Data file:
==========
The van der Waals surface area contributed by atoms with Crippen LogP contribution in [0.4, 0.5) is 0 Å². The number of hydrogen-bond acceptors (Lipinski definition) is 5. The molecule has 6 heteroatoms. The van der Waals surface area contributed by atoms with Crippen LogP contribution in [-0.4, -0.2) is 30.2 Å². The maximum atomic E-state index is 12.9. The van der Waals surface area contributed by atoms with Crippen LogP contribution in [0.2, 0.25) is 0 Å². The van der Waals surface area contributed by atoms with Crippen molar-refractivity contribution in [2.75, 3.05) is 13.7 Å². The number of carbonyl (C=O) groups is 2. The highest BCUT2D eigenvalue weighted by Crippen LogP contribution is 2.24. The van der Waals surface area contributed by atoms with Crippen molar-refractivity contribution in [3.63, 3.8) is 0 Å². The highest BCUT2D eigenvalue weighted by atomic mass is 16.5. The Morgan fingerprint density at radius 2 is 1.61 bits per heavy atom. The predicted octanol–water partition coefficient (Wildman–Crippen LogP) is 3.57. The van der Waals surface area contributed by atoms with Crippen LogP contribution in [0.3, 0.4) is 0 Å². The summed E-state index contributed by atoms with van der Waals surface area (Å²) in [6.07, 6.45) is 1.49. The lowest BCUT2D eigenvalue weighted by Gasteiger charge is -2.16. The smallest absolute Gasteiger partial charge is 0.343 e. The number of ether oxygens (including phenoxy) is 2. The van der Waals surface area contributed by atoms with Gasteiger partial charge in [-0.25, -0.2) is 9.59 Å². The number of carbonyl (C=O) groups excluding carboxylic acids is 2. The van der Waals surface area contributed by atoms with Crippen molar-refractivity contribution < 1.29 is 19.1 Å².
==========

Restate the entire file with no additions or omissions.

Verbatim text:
The van der Waals surface area contributed by atoms with Crippen LogP contribution in [0.4, 0.5) is 0 Å². The number of hydrogen-bond acceptors (Lipinski definition) is 5. The molecule has 6 heteroatoms. The van der Waals surface area contributed by atoms with Crippen LogP contribution in [-0.4, -0.2) is 30.2 Å². The maximum atomic E-state index is 12.9. The van der Waals surface area contributed by atoms with Crippen LogP contribution in [0.2, 0.25) is 0 Å². The van der Waals surface area contributed by atoms with Crippen molar-refractivity contribution in [2.75, 3.05) is 13.7 Å². The number of carbonyl (C=O) groups is 2. The highest BCUT2D eigenvalue weighted by Crippen LogP contribution is 2.24. The van der Waals surface area contributed by atoms with Crippen molar-refractivity contribution in [3.63, 3.8) is 0 Å². The highest BCUT2D eigenvalue weighted by atomic mass is 16.5. The Morgan fingerprint density at radius 2 is 1.61 bits per heavy atom. The predicted octanol–water partition coefficient (Wildman–Crippen LogP) is 3.57. The van der Waals surface area contributed by atoms with Crippen LogP contribution in [0.3, 0.4) is 0 Å². The summed E-state index contributed by atoms with van der Waals surface area (Å²) in [6.07, 6.45) is 1.49. The lowest BCUT2D eigenvalue weighted by Gasteiger charge is -2.16. The smallest absolute Gasteiger partial charge is 0.343 e. The number of ether oxygens (including phenoxy) is 2. The van der Waals surface area contributed by atoms with Gasteiger partial charge in [-0.25, -0.2) is 9.59 Å². The number of carbonyl (C=O) groups excluding carboxylic acids is 2. The van der Waals surface area contributed by atoms with Crippen molar-refractivity contribution < 1.29 is 19.1 Å².